New Kitemark scheme launched for double-glazing installation


24 October 2002

BSI has launched a new Kitemark scheme to ensure the quality of PVCu window installations.

A double-glazed window is only as good as the installation. Double-glazed windows on their own can achieve the Kitemark but if a window is not properly installed it may not last.

Since the new Kitemark highlights the importance of the installation, BSI audits the survey and installation against the Local Authorities PVCu Frame Advisory Group's (LAPFAG)

Rotherham Metropolitan Borough Council (RMBC) is the first organization to achieve this new Kitemark. The council received it in conjunction with complying with the LAPFAG specification.

Alan Hope, general manager of BSI Product Services made the formal presentation to the Mayor of Rotherham, Councillor Aubrey Senior. Michael Pearson, RMBC's quality assurance officer, said: "We are delighted to have become the first licensee of this new Kitemark. We recognise its value to the public sector and believe we will benefit enormously from all the hard work we have put in to achieve this success."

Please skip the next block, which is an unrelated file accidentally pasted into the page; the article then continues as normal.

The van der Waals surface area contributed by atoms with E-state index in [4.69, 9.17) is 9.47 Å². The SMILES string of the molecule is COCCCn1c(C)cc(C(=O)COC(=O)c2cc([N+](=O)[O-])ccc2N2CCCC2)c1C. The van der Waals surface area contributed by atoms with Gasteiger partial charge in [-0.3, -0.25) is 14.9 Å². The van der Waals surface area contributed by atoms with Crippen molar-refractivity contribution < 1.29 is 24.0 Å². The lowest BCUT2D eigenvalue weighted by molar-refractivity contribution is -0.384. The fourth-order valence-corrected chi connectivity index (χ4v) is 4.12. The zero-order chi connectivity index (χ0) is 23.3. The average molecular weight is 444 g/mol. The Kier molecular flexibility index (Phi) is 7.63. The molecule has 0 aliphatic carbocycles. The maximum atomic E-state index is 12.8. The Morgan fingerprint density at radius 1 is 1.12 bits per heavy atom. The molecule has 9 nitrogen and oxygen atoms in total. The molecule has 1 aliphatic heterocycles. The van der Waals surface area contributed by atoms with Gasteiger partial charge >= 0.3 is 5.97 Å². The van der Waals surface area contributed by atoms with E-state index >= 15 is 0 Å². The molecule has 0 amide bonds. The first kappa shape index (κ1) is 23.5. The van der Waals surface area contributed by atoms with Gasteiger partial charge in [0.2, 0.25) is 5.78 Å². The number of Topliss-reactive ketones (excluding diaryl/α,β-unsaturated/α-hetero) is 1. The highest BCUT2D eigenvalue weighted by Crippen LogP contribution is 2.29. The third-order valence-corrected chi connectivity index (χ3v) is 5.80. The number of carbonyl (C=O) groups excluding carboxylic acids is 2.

RMBC has been manufacturing and installing its own double-glazing units for 15 years in line with its policy of providing the best possible service to its tenants. The council looks after 27,000 council houses of which around 70% now have PVC windows installed. RMBC's window fabrication unit operates largely for the council itself but has a growing number of contracts with other external agencies in the public sector.

BSI has worked in an advisory capacity with LAPFAG which wrote the specification in conjunction with 34 key players from the window industry, including many manufacturers.

The Specification includes three key British Standards governing performance and security of PVCu windows - BS 7413, BS 7412 and BS 7950. It also cross-references many other standards and takes survey and installation into consideration. Most importantly, it requires independent third party certification - hence the Kitemark.

As a result, risk is eliminated for the public sector procurement of PVCu windows and their installation. Specifiers in the social housing sector will have peace of mind in the selection of PVCu window suppliers since they have the assurance that successful licensees will have been audited and tested right from the initial tender process through to the fully installed product.

The current spend within the UK public sector is £400 million (US$620 million) a year on PVCu windows, through 460 local authorities and 1,300 housing associations.